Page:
Fleet Owner – May 3, 2013
Though cargo thefts in the U.S. declined overall in the first quarter this year largely due to lower quarter-over-quarter freight volumes, the transportation industry is gaining ground to a degree in its ongoing battle to thwart cargo thieves.
According to research firm FreightWatch International, a total of 188 cargo thefts occurred in the U.S. during the first quarter – 53 thefts in January, 70 in February and 65 in March – with the average loss value per incident pegged at $141,266. However, this is a 25% decrease in volume and a 21% decrease in value from the fourth quarter of 2012, though FreightWatch cautioned such a decline is “typical” due to lower shipping volumes.
However, FreightWatch also noted in its annual Cargo Theft Report for 2012 that the overall number of freight theft incidents in the U.S. decreased by 0.5% last year.
Another cargo monitoring firm – SC Integrity – noted in its first-quarter report the cargo thefts are also down overall, despite an uptick in theft activity in South Carolina, Illinois, Maryland, Kentucky, Alabama, Michigan and Pennsylvania, with each of those states home to three cargo theft incidents between January and March.
Still, Mary Aftanas, director of property and casualty investigations for the National Insurance Crime Bureau (NICB) told Fleet Owner that more recoveries of stolen goods are occurring due to wider use of technology, especially tracking systems.
“For example, the Pharmaceutical Cargo Security Coalition reported that five stolen loads between December 16 and February 4 were recovered; three of which the direct result of GPS tracking technology,” she said.
Walter Fountain, director of safety and enterprise security for Schneider National, pointed out that Schneider achieved a 40% decline in full-truckload thefts alongside a 50% reduction in total value per load stolen last year – cutting the overall number of thefts experienced by the TL carrier from 25 thefts in 2006 to just eight in 2012.
“For a company that moves almost three million loads of freight each year, that’s impressive,” Fountain said. “But the formula for success is no secret [as we] concentrate on making ongoing improvements to its technology and training programs while emphasizing situational awareness and a load-specific communication strategy. It’s all about knowing the ins and outs of the freight we’re moving, keeping our customers updated, and arming our drivers with exceptional training and information.”
NICB’s Aftanas added that collaboration is critical in the fight against cargo theft, since law enforcement is operating with limited resources, not a high investigative priority, prosecutions are low, and fines and imprisonment guidelines need to be increased.
“Collaboration and applying the ‘layered’ approach protecting loads is critical,” she explained. “Also, screen employees, provide security training for all employees, focus on in-transit security, employ counter-surveillance awareness, take advantage of technology, and conduct frequent security audits.”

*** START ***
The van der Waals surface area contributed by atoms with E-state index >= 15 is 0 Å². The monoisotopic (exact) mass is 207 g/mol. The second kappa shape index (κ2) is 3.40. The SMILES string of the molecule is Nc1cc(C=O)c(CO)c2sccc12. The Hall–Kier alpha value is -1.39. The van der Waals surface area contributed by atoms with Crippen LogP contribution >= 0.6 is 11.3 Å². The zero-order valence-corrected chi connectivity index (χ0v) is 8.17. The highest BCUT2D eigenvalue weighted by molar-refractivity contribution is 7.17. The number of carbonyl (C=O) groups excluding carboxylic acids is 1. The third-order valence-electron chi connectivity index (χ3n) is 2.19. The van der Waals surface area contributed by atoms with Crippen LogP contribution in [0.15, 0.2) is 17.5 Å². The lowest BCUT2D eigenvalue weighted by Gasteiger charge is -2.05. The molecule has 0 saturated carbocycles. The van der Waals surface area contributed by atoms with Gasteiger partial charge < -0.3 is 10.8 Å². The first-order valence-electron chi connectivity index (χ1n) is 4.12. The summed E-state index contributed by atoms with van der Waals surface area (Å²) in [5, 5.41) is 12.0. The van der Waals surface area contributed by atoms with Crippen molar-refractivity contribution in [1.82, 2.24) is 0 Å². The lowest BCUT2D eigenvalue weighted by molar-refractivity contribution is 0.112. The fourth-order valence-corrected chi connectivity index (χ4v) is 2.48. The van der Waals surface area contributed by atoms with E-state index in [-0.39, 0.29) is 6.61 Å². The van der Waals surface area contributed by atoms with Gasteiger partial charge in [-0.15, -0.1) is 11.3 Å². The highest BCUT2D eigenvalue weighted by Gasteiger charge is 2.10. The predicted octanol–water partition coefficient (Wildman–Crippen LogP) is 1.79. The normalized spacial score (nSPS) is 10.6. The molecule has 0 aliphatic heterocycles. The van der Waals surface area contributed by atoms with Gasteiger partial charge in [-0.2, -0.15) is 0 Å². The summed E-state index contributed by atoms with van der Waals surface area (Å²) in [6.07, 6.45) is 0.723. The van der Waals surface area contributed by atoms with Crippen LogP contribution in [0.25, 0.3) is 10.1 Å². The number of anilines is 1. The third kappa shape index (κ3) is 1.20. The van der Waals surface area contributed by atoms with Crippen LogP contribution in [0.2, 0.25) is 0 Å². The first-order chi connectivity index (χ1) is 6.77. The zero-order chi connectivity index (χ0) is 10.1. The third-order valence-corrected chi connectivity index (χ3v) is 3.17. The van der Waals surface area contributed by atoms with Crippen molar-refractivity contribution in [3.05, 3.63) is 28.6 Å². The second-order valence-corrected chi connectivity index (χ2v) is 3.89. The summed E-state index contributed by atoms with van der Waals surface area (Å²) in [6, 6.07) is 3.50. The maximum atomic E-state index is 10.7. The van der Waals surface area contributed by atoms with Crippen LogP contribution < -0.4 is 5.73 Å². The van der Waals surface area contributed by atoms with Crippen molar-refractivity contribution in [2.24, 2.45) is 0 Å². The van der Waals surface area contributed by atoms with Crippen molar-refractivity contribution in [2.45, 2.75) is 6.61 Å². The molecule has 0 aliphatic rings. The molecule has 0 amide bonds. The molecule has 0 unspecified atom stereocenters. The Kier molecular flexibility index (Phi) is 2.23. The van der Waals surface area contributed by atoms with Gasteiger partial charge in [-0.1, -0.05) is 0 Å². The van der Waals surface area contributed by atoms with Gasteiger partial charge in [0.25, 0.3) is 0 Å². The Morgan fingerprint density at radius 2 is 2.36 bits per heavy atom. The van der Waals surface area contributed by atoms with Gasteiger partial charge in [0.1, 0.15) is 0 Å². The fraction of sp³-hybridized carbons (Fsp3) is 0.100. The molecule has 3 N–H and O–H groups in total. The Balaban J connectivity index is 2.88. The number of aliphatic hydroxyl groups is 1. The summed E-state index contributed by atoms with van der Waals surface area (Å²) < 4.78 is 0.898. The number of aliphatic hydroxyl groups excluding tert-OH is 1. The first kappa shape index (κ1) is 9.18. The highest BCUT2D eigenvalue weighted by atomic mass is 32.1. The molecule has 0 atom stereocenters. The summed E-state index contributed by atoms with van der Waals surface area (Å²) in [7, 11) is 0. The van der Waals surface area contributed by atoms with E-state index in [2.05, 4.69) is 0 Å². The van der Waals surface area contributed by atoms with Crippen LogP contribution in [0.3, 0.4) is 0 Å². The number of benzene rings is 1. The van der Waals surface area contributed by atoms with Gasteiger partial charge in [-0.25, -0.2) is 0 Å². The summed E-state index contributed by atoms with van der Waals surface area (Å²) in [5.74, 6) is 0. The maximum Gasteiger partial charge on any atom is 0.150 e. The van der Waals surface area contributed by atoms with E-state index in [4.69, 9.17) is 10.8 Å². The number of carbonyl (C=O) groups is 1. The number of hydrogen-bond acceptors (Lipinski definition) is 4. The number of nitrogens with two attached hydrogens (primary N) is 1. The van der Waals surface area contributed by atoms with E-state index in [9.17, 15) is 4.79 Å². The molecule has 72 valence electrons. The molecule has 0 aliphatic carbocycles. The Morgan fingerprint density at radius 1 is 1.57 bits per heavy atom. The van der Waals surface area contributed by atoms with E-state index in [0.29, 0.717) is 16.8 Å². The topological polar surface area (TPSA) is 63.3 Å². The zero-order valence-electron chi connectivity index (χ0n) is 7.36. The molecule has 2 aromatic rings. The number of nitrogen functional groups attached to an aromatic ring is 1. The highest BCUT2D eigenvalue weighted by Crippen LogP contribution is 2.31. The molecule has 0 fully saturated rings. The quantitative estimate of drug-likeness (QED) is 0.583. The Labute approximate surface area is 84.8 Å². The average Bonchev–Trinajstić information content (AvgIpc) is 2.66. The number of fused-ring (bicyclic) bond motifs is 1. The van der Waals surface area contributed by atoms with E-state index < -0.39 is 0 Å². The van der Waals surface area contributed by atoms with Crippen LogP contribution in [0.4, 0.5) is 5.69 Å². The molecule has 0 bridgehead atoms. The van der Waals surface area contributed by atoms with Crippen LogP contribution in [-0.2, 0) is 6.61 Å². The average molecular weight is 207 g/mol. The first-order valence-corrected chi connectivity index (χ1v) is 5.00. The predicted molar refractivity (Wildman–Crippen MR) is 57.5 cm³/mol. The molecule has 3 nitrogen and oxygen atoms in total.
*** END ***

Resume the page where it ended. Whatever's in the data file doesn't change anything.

Legislation is also being deployed to help in the battle against cargo theft as well, Aftanas said, pointing to the recent passage of the Safe Doses Act, signed into law October 2012. That law “modernized” the U.S. criminal code, she noted, increasing penalties for medical product cargo theft and providing law enforcement with more legal tools to deter such criminal behavior and help take down organizations that are perpetrating cargo theft.
She added that an increase in prosecutions for cargo theft occurred in recent months both in the U.S. and Canada, including:
- December 17, 2012 – 10 Kansas City area men indicted for nearly $1 million conspiracy to steal trucks, trailers, and cargo;
- December 23 – Three charged in North Jersey stolen clothing ring;
- March 22, 2013 – Fairview police charge two men in Gap clothing cargo thefts;
- April 16, 2013 – Police bust tractor-trailer theft ring possessing $1.5 million in goods stolen in Quebec, arresting six, with the stolen goods ranging from energy drinks and electronics to frozen crab.
“Parking lots and truck stops remain the top two locations for theft, along with fictitious pick-up activity,” Aftanas added. “Also, most stolen remains food and metal.”
Schneider’s Fountain stressed that, going forward, it will be “crucial” for the transportation industry and shippers to help foster new methods to deter cargo theft.
“We recently started work on designing a custom lock to keep loads even safer and we champion the idea of creating tailored security solutions that help keep customer freight safe and secure,” he said.
“In addition to emphasizing security-based training and situational awareness for our drivers, we also work hand-in-hand with its customers to engineer security processes into loads before they’re on the road,” Fountain pointed out. “Advance communication and use of team drivers on high-value loads, layers of security procedures, and both high- and low-tech security solutions are also critical in keeping freight safe.”